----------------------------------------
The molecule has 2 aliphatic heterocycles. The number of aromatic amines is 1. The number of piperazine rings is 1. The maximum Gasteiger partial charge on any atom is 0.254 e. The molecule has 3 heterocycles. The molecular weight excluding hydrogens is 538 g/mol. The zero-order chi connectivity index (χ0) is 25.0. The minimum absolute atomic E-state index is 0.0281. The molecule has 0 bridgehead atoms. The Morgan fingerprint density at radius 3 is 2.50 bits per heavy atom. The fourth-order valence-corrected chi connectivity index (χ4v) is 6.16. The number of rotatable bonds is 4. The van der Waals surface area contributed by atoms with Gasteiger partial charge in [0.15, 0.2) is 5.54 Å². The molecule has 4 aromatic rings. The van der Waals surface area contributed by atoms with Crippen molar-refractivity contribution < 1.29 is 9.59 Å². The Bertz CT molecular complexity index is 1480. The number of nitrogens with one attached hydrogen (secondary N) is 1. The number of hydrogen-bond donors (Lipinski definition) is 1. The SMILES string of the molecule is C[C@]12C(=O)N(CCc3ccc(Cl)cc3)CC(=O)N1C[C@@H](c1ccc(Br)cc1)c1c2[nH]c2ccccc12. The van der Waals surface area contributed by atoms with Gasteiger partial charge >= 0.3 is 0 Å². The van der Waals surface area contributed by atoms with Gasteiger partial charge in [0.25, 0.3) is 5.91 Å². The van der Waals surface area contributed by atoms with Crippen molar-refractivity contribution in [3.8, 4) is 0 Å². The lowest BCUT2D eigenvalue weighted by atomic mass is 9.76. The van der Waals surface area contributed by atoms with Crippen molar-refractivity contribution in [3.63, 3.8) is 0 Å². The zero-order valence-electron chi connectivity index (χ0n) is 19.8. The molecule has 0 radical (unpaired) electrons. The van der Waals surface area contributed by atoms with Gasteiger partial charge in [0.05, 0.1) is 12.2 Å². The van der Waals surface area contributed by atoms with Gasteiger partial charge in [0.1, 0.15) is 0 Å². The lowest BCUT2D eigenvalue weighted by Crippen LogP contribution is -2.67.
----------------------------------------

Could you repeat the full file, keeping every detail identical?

The molecule has 2 aliphatic heterocycles. The number of aromatic amines is 1. The number of piperazine rings is 1. The maximum Gasteiger partial charge on any atom is 0.254 e. The molecule has 3 heterocycles. The molecular weight excluding hydrogens is 538 g/mol. The zero-order chi connectivity index (χ0) is 25.0. The minimum absolute atomic E-state index is 0.0281. The molecule has 0 bridgehead atoms. The Morgan fingerprint density at radius 3 is 2.50 bits per heavy atom. The fourth-order valence-corrected chi connectivity index (χ4v) is 6.16. The number of rotatable bonds is 4. The van der Waals surface area contributed by atoms with Gasteiger partial charge in [0.15, 0.2) is 5.54 Å². The molecule has 4 aromatic rings. The van der Waals surface area contributed by atoms with Crippen molar-refractivity contribution < 1.29 is 9.59 Å². The Bertz CT molecular complexity index is 1480. The number of nitrogens with one attached hydrogen (secondary N) is 1. The number of hydrogen-bond donors (Lipinski definition) is 1. The SMILES string of the molecule is C[C@]12C(=O)N(CCc3ccc(Cl)cc3)CC(=O)N1C[C@@H](c1ccc(Br)cc1)c1c2[nH]c2ccccc12. The van der Waals surface area contributed by atoms with Gasteiger partial charge >= 0.3 is 0 Å². The van der Waals surface area contributed by atoms with Gasteiger partial charge in [0.25, 0.3) is 5.91 Å². The van der Waals surface area contributed by atoms with Crippen molar-refractivity contribution in [3.8, 4) is 0 Å². The lowest BCUT2D eigenvalue weighted by atomic mass is 9.76. The van der Waals surface area contributed by atoms with Crippen molar-refractivity contribution in [3.63, 3.8) is 0 Å². The zero-order valence-electron chi connectivity index (χ0n) is 19.8. The molecule has 0 radical (unpaired) electrons. The van der Waals surface area contributed by atoms with Gasteiger partial charge in [0.05, 0.1) is 12.2 Å². The van der Waals surface area contributed by atoms with Gasteiger partial charge in [0.1, 0.15) is 0 Å². The lowest BCUT2D eigenvalue weighted by Crippen LogP contribution is -2.67.